Once home to a vibrant steel industry, the United Kingdom is now struggling to come to grips with steel production that’s on life support. Taxpayer funds are holding up a bankrupt British Steel as the government negotiates with a potential buyer and over 4,000 workers’ jobs are in jeopardy. Fifty years ago, the industry employed about 270,000 workers. Since then, the work force has dropped by 80%. This is the bleak picture described by www.theguardian.com in a January 2, 2020 article entitled “What Went Wrong at British Steel?” and other recent posts.
How did the UK steel industry find itself in such a mess? The reasons are many and varied. The Financial Times article entitled “The Long, Slow Decline of the British Steel Industry” puts blame on “a history of poor management, lack of capital and ill-judged state intervention.” There’s also the expansion of the steel industry in China. This country now produces over 50% of the world’s steel. Unfortunately, there’s more bad news. In an article by Chris Rhodes entitled “UK Steel:. Decades of decline” published on www.commonslibrary.parliament.uk, Rhodes suggests that the prevailing tendency that has driven the downward fall of UK Steel will not depart any time soon.
Interestingly enough though, manufacturing is on the rise in the United Kingdom. According to “UK Manufacturing Statistics” from www.themanufacturer.com, the UK is “currently the world’s 8th largest industrial nation. If current growth trends continue, the UK will break into the top five by 2021.” Companies like Qualitetch, for example, a manufacturer of precision steel components for the past 25 years, has a national and global customer base that draws from the aerospace, automotive, defence, electronics, technology, medical device, telecommunications, and renewable energy industries.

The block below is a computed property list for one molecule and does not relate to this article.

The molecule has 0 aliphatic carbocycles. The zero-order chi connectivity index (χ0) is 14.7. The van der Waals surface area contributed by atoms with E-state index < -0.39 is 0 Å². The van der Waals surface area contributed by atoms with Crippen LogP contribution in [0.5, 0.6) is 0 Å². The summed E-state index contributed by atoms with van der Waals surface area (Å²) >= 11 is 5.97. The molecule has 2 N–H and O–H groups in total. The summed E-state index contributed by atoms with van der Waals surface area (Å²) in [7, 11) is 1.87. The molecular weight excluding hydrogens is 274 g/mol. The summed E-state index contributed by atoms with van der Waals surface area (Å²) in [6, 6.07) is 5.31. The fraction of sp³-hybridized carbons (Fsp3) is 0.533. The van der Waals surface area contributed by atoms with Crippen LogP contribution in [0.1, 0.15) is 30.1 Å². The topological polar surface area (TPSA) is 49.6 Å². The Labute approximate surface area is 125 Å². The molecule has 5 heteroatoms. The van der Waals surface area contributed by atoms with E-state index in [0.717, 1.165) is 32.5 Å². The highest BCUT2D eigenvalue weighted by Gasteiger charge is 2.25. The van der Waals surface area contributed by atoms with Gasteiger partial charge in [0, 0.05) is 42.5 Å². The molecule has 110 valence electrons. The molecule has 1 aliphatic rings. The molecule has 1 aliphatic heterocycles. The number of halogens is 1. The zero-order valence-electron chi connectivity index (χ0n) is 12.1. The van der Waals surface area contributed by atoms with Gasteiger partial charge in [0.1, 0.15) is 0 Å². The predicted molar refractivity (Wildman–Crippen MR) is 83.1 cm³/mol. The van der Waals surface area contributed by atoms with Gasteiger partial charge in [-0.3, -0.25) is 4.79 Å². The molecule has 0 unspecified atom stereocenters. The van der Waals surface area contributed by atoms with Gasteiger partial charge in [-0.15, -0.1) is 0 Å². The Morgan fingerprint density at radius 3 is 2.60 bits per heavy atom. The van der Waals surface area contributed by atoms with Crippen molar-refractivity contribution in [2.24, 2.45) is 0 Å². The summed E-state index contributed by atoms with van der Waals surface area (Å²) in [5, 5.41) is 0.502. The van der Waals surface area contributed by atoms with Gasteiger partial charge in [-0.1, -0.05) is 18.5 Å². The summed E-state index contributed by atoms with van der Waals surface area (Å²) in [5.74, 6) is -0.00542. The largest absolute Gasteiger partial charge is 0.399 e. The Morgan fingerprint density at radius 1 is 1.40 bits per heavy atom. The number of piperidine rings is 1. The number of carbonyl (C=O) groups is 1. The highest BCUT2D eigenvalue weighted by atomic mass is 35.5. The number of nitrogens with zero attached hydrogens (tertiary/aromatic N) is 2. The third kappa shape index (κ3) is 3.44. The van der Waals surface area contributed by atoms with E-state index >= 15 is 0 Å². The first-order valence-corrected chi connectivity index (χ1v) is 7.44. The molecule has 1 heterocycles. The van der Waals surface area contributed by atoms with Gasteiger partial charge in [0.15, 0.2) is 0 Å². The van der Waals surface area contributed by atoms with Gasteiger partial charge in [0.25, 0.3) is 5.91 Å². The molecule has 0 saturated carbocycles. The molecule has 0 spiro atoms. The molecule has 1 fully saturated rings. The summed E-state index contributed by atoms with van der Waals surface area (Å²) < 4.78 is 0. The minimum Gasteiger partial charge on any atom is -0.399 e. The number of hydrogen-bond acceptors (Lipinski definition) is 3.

An additional boost to manufacturing, according to Rhodes, is the highly skilled UK workforce along with the recent development of manufacturing clusters–geographical connections of industries, suppliers and institutions in a particular field. Their success is birthing the idea that maybe something like the clusters could take place in the steel industry.
One thing is for sure. If there’s a will to revive British Steel, there is a way. Analyzing past decisions, learning from mistakes, and moving forward with a strong, innovative plan can boost the outlook for this vital industry. Out of defeat can come victory. Never give up!
www.theguardian.com, “What Went Wrong at British Steel?”, 2020/Jan/02.
www.ft.com, “The Long, Slow Decline of the British Steel Industry.”
www.themanufacturer.com, “UK Manufacturing Statistics”
www.npr.org, “China Churns Out Half the World’s Oil”
www.commonslibrary.parliament.uk/”UK Steel: Decades of decline”